Amazon’s big earnings beat and upbeat cloud talk send its stock soaring



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Amazon.com Inc. closed out last year with a big quarter of profit growth — and it signaled that a recent acceleration in its all-important cloud-computing business was expected to continue into 2024.

The company on Thursday reported $13.2 billion in operating income for the fourth quarter, up from $2.7 billion a year before. Analysts had been modeling $10.4 billion.

Looking to the first quarter, Amazon
AMZN,
+2.63%
anticipates $8.0 billion to $12.0 billion in operating income, whereas the FactSet consensus was for $9.0 billion.

The stock surged 7% in Thursday’s extended session.

“We’ve challenged every closely held belief in our fulfillment network and re-evaluated every part of it and found several areas where we believe we can lower cost while also delivering faster for customers,” Chief Executive Andy Jassy said on the earnings call, noting that executives “have optimism there’s more upside for us.”

Amazon’s fourth-quarter revenue rose to $170.0 billion from $149.2 billion, while the FactSet consensus had been for $166.0 billion. The company generated $105.5 in North America-segment revenue, up 13% from a year earlier.

The Amazon Web Services cloud-computing business logged 13% growth, with revenue coming it at $24.2 billion. That matched the FactSet consensus view.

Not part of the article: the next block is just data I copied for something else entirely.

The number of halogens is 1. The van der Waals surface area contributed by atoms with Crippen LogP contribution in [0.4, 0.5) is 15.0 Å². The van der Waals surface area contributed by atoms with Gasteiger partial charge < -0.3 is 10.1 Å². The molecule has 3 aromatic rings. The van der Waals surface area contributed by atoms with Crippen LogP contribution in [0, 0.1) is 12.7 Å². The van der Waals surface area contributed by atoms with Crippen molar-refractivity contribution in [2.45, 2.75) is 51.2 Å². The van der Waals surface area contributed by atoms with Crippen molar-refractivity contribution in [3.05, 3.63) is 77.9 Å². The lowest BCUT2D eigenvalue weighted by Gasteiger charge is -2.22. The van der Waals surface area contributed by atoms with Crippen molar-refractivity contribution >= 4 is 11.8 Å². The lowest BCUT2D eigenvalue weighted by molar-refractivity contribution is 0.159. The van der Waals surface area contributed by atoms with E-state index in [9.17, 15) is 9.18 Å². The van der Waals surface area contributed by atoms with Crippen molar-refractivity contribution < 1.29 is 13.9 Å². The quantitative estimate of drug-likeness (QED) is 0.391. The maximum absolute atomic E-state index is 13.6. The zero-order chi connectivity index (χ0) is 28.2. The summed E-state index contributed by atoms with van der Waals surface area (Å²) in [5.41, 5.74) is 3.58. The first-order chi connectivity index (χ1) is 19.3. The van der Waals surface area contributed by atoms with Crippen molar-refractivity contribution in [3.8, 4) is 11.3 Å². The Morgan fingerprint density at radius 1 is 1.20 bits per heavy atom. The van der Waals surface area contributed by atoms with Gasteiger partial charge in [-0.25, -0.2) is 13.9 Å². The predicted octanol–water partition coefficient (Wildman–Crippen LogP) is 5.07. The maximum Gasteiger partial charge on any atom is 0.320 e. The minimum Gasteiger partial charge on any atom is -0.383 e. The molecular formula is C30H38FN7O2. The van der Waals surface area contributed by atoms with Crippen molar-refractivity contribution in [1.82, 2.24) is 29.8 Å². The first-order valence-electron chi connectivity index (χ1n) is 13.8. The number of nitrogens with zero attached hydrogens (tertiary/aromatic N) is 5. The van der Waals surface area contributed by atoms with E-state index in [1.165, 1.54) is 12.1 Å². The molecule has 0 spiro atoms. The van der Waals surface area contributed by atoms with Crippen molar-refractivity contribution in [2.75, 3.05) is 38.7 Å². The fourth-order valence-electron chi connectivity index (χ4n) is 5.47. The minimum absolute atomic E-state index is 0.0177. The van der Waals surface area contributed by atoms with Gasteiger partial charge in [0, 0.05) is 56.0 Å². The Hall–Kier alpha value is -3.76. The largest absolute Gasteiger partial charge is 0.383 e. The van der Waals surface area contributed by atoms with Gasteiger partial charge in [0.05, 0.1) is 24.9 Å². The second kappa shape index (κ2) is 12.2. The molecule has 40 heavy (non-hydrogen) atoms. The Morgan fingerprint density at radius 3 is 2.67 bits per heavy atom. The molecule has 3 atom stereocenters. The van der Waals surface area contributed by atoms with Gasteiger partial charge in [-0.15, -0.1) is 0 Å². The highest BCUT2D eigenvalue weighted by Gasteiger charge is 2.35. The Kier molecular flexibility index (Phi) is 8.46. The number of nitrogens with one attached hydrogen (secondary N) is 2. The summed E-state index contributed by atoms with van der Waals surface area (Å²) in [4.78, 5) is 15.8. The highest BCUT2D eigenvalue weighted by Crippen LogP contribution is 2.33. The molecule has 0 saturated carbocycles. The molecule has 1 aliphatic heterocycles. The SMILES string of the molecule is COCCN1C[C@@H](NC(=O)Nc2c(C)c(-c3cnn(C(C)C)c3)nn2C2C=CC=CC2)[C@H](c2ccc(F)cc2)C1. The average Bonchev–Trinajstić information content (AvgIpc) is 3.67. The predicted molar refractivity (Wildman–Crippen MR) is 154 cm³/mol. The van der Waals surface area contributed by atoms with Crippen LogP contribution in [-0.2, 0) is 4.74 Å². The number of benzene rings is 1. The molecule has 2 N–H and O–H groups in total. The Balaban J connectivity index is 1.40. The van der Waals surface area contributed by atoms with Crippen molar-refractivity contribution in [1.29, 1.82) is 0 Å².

Growth at AWS improved relative to the 12% rate seen in the third quarter.

“Similar to what we shared last quarter, we continue to see the diminishing impact of cost optimizations, and as these optimizations slow down, we’re seeing more companies turning their attention to newer initiatives and reaccelerating existing migrations,” Chief Financial Officer Brian Olsavsky shared on the earnings call.

Management expects “accelerating trends to continue into 2024,” according to the call.

“Our approach of democratizing AI is resonating with customers,” Olsavsky said in a separate conference call with reporters late Thursday. However, he did not break out AI-related sales.

He said the company’s new artificial-intelligence assistant for shopping, called Rufus, will improve the customer experience. “If we do it right, and we intend to, it will lead to a better shopping experience,” he said.

Olsavsky noted a “really strong” holiday season aided by aggressive promotions tied to Prime and a wave of last-minute shopping. Sales in home essentials stood out among purchases, he added.

“We will continue to be careful in what we invest in,” Olsavsky said in assessing the company’s cost-savings plans.

Advertising services revenue increased 27% to $14.7 billion and came in ahead of the FactSet consensus, which was for $14.2 billion.

Amazon’s net income rose to $10.6 billion, or $1.00 a share, from about $300 million, or 3 cents a share, a year before. The FactSet consensus was for 80 cents in earnings per share.

For the first quarter, Amazon expects $138 billion to $143.5 billion in sales, while analysts were modeling $142.0 billion.

Evercore ISI analyst Mark Mahaney deemed the performance a “beat-and-constructive-bracket quarter,” highlighting total revenue that came in at 2% above the Street’s expectations.

“This not only reflects the strength of the domestic consumer market but also Amazon’s leading position in the domestic e-commerce sector,” Global X ETFs research analyst Mayuranki De said in an email message.



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